The Court of Appeal agreed with the High Court's decision that the words "proportionately for any part of a year" did not amount to an express provision to provide for an apportionment of the Break Premium. However, the Court of Appeal did not agree that a term should be implied to this effect. Instead Lady Justice Arden, delivering the leading judgment, followed the conclusion of Lord Hoffmann in General of Belize –v- Belize Telecom Ltd [2009] UKPC10 the starting point being that, if there is no express term in the lease then none should be implied because if the parties had intended for a particular term to apply then they would have included that in the drafting.

Interestingly, Lady Justice Arden commented that "without deciding the point", M&S could have made a proportionate payment of rent on 25 December 2015 if by that date they had paid the Break Premium (ie paid it before 25 December 2012). She concluded that that would "seem to be correct" although the point was not fully argued before the Court of Appeal.

In conclusion, the Court of Appeal held that "the loss from a payment of rent for the broken period should lie where it fell" and that no term for repayment to M&S would be implied.

In its unanimous judgment the Supreme Court (Lord Neuberger- President, Lord Clarke, Lord Sumption, Lord Carnwath and Lord Hodge) found against M&S. Lord Neuberger - President of the Supreme Court, delivered the leading judgment:

  • The Court followed the Court of Appeal's finding in Ellis v Rowbotham [1900] 1 QB 740 that the Apportionment Act 1870 does not apply to rent payable in advance
  • A term would not be implied that the rent paid from the break date to the end of the quarter would be reimbursed:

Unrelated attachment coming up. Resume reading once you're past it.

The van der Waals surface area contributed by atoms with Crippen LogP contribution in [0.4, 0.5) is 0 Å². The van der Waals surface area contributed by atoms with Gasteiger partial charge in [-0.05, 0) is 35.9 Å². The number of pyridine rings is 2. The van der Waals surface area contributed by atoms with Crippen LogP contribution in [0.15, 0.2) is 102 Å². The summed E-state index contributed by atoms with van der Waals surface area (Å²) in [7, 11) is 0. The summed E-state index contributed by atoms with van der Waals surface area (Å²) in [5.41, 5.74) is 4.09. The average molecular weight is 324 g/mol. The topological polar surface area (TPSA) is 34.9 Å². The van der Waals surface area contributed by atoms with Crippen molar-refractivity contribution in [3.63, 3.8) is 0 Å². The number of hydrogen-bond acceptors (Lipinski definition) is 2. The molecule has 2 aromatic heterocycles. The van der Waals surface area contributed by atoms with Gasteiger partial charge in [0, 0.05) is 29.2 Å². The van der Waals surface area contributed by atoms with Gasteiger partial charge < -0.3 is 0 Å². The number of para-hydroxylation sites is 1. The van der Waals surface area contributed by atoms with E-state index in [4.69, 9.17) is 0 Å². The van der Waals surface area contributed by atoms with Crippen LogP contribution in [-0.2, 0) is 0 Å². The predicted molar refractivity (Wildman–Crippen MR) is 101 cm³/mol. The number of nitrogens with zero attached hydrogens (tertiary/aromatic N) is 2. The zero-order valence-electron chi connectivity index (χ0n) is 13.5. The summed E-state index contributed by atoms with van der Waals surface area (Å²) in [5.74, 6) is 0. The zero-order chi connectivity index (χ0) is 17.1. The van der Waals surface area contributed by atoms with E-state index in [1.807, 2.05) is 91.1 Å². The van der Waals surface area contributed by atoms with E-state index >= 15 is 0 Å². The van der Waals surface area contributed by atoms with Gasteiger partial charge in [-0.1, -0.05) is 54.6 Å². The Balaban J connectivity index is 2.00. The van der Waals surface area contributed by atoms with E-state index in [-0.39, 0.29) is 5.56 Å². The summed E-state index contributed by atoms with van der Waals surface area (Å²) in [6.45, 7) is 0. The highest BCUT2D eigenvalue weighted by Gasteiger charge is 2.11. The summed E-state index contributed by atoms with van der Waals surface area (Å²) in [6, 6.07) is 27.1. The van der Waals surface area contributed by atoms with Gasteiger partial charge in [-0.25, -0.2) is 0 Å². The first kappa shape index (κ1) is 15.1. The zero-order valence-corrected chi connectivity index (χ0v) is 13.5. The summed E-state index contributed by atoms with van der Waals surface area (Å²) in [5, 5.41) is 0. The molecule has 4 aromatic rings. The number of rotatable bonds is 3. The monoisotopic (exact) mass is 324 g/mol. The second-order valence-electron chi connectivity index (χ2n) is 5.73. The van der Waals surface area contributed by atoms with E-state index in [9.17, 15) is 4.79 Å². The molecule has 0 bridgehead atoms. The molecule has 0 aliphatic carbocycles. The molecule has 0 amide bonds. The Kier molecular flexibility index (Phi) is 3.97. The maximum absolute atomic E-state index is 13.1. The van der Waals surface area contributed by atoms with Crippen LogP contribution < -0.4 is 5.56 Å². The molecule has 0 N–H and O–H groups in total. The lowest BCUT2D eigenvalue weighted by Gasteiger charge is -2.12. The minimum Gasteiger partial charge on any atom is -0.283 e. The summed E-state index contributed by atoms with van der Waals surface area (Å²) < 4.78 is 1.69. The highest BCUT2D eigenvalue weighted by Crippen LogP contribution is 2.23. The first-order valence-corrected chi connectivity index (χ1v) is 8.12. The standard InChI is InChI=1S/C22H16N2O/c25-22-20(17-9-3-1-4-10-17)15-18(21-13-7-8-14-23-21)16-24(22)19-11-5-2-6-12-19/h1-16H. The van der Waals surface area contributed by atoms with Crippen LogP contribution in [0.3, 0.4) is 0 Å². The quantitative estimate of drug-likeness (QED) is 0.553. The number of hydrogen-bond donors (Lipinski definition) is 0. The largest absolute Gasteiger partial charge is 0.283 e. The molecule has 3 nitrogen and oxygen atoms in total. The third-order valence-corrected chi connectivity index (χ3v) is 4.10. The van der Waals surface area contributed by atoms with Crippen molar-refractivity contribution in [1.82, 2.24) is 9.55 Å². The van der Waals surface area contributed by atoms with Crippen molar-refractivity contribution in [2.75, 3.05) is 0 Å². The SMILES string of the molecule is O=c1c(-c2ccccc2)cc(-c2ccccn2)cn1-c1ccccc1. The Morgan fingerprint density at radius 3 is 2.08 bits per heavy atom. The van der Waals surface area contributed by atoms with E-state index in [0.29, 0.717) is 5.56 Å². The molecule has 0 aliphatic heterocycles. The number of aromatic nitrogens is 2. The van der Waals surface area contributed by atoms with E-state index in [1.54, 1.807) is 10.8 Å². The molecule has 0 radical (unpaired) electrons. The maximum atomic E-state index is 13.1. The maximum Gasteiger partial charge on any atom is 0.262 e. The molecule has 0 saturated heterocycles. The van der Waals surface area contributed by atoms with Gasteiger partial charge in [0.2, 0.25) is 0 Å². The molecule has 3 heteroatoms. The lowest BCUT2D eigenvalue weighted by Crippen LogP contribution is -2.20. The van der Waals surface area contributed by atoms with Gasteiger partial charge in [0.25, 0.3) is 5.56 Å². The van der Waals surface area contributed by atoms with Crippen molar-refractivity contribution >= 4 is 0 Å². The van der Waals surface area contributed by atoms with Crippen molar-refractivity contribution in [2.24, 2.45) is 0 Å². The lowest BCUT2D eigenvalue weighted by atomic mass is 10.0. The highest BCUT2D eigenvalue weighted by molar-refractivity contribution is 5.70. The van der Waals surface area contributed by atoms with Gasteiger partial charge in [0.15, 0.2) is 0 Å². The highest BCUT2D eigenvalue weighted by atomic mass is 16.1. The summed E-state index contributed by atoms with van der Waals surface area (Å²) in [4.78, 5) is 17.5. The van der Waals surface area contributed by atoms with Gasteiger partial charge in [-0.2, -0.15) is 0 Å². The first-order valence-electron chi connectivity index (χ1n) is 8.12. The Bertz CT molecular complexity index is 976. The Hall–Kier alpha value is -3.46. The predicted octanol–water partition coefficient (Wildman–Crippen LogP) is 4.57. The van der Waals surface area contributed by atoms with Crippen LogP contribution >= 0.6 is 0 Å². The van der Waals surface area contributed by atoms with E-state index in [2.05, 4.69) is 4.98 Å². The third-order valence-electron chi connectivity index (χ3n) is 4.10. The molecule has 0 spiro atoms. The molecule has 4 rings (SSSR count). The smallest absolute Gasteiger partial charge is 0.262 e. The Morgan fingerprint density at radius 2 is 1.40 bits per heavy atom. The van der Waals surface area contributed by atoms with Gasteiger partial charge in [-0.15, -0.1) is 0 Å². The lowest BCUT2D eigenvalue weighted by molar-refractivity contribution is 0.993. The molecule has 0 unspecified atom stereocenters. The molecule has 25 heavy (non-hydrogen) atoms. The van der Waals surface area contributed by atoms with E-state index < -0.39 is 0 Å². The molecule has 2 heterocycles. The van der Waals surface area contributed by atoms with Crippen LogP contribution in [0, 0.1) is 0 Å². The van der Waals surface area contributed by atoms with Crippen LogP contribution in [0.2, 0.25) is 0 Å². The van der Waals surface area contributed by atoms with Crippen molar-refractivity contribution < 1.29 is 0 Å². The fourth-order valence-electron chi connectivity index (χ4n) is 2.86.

"Given that it is so clear that the effect of the caselaw is that rent payable and paid in advance can be retained by the landlord, save in very exceptional circumstances… express words would be needed before it would be right to imply a term to the contrary"

 "Save in a very clear case indeed, it would be wrong to attribute to a landlord and a tenant, particularly when they have entered into a full and professionally drafted lease, an intention that the tenant should receive an apportioned part of the rent payable and paid in advance, when the non-apportionability of such rent has been so long and clearly established"

  • As regards the potential anomaly that in this case M&S could have paid only up to 24th January 2012 if they had paid the Break Premium before 25 December 2011, the Court found:

"… while the difference in the result between the tenant paying the £919,800 plus VAT before or after 25 December 2011 can fairly be said to be capricious or anomalous, it does not begin to justify a suggestion that the contract is unworkable. Indeed, the result cannot be said to be commercially or otherwise absurd, particularly as it is entirely up to the tenant as to when that sum is paid."   

Conclusion

When considering the exercise of a break clause falling between quarter days, the general approach will be:

  • Is there a specific provision in the lease dealing with apportionment in relation to the break clause? If not,
  • The Tenant is likely to have to pay the full rent up to the end of the quarter and then debate with the Landlord as to whether or not there should be a reimbursement of part

It goes without saying that each case turns on its own facts and should be given careful consideration on a case by case basis.